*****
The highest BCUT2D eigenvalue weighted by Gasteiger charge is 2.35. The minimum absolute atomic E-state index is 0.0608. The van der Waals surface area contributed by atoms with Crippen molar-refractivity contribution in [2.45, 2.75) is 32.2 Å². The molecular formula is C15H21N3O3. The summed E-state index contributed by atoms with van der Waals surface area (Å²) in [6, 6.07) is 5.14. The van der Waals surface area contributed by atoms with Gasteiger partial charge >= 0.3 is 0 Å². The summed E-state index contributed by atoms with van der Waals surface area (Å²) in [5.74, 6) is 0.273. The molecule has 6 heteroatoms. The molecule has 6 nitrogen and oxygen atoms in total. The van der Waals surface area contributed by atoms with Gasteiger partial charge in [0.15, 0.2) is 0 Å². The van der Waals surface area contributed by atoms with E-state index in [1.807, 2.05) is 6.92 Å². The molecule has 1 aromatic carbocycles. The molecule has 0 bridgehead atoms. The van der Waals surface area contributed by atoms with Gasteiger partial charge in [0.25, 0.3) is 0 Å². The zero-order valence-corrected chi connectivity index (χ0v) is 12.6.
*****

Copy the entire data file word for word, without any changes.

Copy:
The highest BCUT2D eigenvalue weighted by Gasteiger charge is 2.35. The minimum absolute atomic E-state index is 0.0608. The van der Waals surface area contributed by atoms with Crippen molar-refractivity contribution in [2.45, 2.75) is 32.2 Å². The molecular formula is C15H21N3O3. The summed E-state index contributed by atoms with van der Waals surface area (Å²) in [6, 6.07) is 5.14. The van der Waals surface area contributed by atoms with Gasteiger partial charge >= 0.3 is 0 Å². The summed E-state index contributed by atoms with van der Waals surface area (Å²) in [5.74, 6) is 0.273. The molecule has 6 heteroatoms. The molecule has 6 nitrogen and oxygen atoms in total. The van der Waals surface area contributed by atoms with Gasteiger partial charge in [0.15, 0.2) is 0 Å². The van der Waals surface area contributed by atoms with E-state index in [1.807, 2.05) is 6.92 Å². The molecule has 1 aromatic carbocycles. The molecule has 0 bridgehead atoms. The van der Waals surface area contributed by atoms with Gasteiger partial charge in [0.25, 0.3) is 0 Å². The zero-order valence-corrected chi connectivity index (χ0v) is 12.6.